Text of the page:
Dr. Pfeiffer delivered the second and final lecture on the Chemistry of Digestion before the Boylston Chemical Club in Boylston 9, last night. Dr. Pfeiffer described in his last lecture the various kinds of food-stuffs, and to some extent their course through the body. Last night he dealt with the Processes of Digestion and the Digestive Ferments. Dr. Pfeiffer began by dividing all chemical processes into five factors, as follows: The substance, the apparatus, the reagent, the nature of the reaction, and finally the nature of the products of reaction. These five factors are likewise present in all digestive processes. The substance is in this case the food-stuffs; the apparatus, the mouth, stomach, intestines, etc.; the reagents, the saliva, gastric and pancreatic juices, and the bile; the nature of the reaction, into what state the food-stuff is converted for assimilation; and finally the nature of this digested food-stuff.
At present the conception of these processes is very complex, and although far in advance of the knowledge of our ancestors, we are only at the beginning.
In the process of digestion the food-stuffs are acted upon firstly in the mouth, by the saliva, which not only serves as a lubricant but also to change such carbohydrates, as may be present, into dextrine and sugar. The food is next a +++ted upon in the stomach by the gastric juices, which render the proteids present more soluble and converting them finally into peptone.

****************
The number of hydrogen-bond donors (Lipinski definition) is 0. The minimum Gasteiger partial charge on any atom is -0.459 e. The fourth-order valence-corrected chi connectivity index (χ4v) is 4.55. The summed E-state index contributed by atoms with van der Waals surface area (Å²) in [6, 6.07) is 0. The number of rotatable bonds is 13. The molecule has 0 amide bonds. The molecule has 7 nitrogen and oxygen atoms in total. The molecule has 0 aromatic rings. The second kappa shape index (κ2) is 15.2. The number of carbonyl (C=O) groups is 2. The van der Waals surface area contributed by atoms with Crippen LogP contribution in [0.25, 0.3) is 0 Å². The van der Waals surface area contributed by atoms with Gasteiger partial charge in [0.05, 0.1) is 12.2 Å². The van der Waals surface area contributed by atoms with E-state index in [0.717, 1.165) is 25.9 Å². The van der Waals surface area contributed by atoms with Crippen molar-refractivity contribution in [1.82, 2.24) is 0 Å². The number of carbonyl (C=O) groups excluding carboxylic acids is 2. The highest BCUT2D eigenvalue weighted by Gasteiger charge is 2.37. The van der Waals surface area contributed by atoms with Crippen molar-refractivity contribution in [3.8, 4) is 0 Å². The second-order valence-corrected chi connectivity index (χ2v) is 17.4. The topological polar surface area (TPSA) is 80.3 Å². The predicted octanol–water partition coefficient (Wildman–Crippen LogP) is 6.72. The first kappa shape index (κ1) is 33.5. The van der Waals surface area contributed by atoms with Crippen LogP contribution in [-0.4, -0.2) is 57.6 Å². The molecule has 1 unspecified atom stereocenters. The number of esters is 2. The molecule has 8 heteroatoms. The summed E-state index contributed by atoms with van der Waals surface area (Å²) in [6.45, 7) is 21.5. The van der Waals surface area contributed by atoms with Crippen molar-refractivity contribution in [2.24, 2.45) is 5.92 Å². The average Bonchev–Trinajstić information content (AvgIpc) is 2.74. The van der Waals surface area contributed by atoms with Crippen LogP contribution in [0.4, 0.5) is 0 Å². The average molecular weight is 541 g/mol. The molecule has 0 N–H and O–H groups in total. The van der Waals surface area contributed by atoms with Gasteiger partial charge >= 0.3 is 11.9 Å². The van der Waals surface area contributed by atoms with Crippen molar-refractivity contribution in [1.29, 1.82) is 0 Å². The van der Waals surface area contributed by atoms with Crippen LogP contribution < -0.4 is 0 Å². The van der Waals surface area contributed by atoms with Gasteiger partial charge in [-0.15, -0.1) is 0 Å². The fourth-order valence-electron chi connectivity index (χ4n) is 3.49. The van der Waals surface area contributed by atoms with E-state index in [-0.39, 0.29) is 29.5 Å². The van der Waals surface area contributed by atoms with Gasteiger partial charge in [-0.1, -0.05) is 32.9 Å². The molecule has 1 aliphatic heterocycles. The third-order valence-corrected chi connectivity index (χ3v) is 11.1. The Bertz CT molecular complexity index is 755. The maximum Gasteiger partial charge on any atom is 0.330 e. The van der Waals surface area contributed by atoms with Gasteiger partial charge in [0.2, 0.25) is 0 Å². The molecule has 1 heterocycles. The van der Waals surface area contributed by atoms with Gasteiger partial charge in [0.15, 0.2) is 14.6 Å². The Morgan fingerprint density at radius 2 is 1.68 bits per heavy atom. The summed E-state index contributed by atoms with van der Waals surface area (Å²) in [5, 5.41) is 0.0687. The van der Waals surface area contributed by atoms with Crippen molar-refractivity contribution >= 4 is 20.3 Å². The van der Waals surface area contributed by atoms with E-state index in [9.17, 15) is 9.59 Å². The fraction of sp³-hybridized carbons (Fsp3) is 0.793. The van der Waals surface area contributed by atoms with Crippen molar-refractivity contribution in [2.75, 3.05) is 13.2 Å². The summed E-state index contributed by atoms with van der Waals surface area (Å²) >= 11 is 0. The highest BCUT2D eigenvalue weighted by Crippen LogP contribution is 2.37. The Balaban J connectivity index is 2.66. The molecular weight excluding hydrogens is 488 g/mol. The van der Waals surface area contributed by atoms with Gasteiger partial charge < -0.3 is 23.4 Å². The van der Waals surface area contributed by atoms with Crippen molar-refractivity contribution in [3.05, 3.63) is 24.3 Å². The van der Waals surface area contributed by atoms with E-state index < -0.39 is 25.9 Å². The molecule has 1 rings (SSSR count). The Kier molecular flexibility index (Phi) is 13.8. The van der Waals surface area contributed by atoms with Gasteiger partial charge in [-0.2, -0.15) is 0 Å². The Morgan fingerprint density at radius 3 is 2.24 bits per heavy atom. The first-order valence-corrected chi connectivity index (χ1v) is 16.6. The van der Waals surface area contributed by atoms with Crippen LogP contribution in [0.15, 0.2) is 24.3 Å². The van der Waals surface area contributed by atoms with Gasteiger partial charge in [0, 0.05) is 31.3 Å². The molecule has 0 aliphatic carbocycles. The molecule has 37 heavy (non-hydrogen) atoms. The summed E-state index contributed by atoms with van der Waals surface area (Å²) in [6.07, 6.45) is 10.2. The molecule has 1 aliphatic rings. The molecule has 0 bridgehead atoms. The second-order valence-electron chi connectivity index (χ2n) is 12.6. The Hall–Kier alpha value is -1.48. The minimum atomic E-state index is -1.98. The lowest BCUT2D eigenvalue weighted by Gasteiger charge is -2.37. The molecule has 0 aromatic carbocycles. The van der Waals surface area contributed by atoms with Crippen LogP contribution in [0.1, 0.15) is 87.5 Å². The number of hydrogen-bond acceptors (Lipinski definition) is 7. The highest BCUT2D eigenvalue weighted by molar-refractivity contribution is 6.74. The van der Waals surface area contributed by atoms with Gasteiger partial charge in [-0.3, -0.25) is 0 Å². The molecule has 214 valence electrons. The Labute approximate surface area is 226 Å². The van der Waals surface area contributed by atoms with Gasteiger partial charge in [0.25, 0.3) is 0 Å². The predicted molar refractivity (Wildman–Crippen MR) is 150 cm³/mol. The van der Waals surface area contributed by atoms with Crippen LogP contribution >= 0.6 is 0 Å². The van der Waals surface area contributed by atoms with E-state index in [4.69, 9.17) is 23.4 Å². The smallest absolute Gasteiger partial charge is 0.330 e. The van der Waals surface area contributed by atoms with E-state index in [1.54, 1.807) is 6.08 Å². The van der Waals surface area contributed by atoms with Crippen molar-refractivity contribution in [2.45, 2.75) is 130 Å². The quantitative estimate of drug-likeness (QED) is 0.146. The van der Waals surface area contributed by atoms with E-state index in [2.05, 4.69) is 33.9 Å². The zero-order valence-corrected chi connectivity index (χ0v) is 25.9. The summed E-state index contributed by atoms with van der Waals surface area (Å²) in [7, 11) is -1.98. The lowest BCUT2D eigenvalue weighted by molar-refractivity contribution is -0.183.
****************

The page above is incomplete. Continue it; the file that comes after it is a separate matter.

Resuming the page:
In connection with this Dr. Pfeiffer spoke of the perplexing question why the gastric juices did not effect the stomach itself while acting upon all other such substances. Passing on the partly digested food leaves the stomach, having an acid reaction and called chyme. As it enters the intestine, this chyme is attacked by the bile, which serves to neutralize the acid reaction, and further to aid in digesting the fats and oils. Then the pancreatic juice renders the mass fit for the blood to assimilate, and finishes the digestion of the fats and oils.
Although the subject of the lecture did not properly deal with the final assimilation of the digested food, Dr. Pfeiffer showed the process by the aid of a number of charts, showing the internal structure of the intestine, etc. Dr. Pfeiffer concluded his lecture with a number of experiments on the digestive process.